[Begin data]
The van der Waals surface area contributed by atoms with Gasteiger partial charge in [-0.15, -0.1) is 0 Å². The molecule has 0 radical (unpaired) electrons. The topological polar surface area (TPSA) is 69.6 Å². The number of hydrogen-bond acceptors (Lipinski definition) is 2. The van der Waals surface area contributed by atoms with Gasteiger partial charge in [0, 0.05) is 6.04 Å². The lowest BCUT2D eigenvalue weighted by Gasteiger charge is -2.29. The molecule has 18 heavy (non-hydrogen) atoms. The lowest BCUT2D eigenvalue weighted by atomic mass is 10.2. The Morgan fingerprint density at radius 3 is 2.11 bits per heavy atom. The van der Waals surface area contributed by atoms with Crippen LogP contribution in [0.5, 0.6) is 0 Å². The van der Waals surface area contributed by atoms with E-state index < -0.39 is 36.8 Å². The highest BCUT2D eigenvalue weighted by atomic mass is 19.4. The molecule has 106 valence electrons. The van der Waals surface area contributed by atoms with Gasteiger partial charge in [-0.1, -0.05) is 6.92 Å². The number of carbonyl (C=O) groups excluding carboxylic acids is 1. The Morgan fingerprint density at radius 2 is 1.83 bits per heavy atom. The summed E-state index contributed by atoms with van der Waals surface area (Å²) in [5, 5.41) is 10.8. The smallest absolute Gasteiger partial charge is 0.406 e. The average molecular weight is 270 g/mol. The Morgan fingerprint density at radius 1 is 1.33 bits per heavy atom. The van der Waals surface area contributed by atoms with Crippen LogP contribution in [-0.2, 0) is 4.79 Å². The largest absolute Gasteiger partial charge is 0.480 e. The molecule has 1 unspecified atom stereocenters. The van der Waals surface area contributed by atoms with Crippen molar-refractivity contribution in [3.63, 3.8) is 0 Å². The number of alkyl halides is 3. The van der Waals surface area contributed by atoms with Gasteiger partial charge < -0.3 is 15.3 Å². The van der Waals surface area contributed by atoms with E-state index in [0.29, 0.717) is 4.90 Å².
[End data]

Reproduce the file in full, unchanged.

The van der Waals surface area contributed by atoms with Gasteiger partial charge in [-0.15, -0.1) is 0 Å². The molecule has 0 radical (unpaired) electrons. The topological polar surface area (TPSA) is 69.6 Å². The number of hydrogen-bond acceptors (Lipinski definition) is 2. The van der Waals surface area contributed by atoms with Gasteiger partial charge in [0, 0.05) is 6.04 Å². The lowest BCUT2D eigenvalue weighted by Gasteiger charge is -2.29. The molecule has 18 heavy (non-hydrogen) atoms. The lowest BCUT2D eigenvalue weighted by atomic mass is 10.2. The Morgan fingerprint density at radius 3 is 2.11 bits per heavy atom. The van der Waals surface area contributed by atoms with Crippen LogP contribution in [0.5, 0.6) is 0 Å². The van der Waals surface area contributed by atoms with E-state index < -0.39 is 36.8 Å². The highest BCUT2D eigenvalue weighted by atomic mass is 19.4. The molecule has 106 valence electrons. The van der Waals surface area contributed by atoms with Gasteiger partial charge in [-0.1, -0.05) is 6.92 Å². The number of carbonyl (C=O) groups excluding carboxylic acids is 1. The Morgan fingerprint density at radius 2 is 1.83 bits per heavy atom. The summed E-state index contributed by atoms with van der Waals surface area (Å²) in [5, 5.41) is 10.8. The smallest absolute Gasteiger partial charge is 0.406 e. The average molecular weight is 270 g/mol. The Morgan fingerprint density at radius 1 is 1.33 bits per heavy atom. The van der Waals surface area contributed by atoms with Crippen LogP contribution in [-0.2, 0) is 4.79 Å². The largest absolute Gasteiger partial charge is 0.480 e. The molecule has 1 unspecified atom stereocenters. The van der Waals surface area contributed by atoms with Crippen molar-refractivity contribution in [3.63, 3.8) is 0 Å². The number of alkyl halides is 3. The van der Waals surface area contributed by atoms with Gasteiger partial charge < -0.3 is 15.3 Å². The van der Waals surface area contributed by atoms with E-state index in [0.29, 0.717) is 4.90 Å².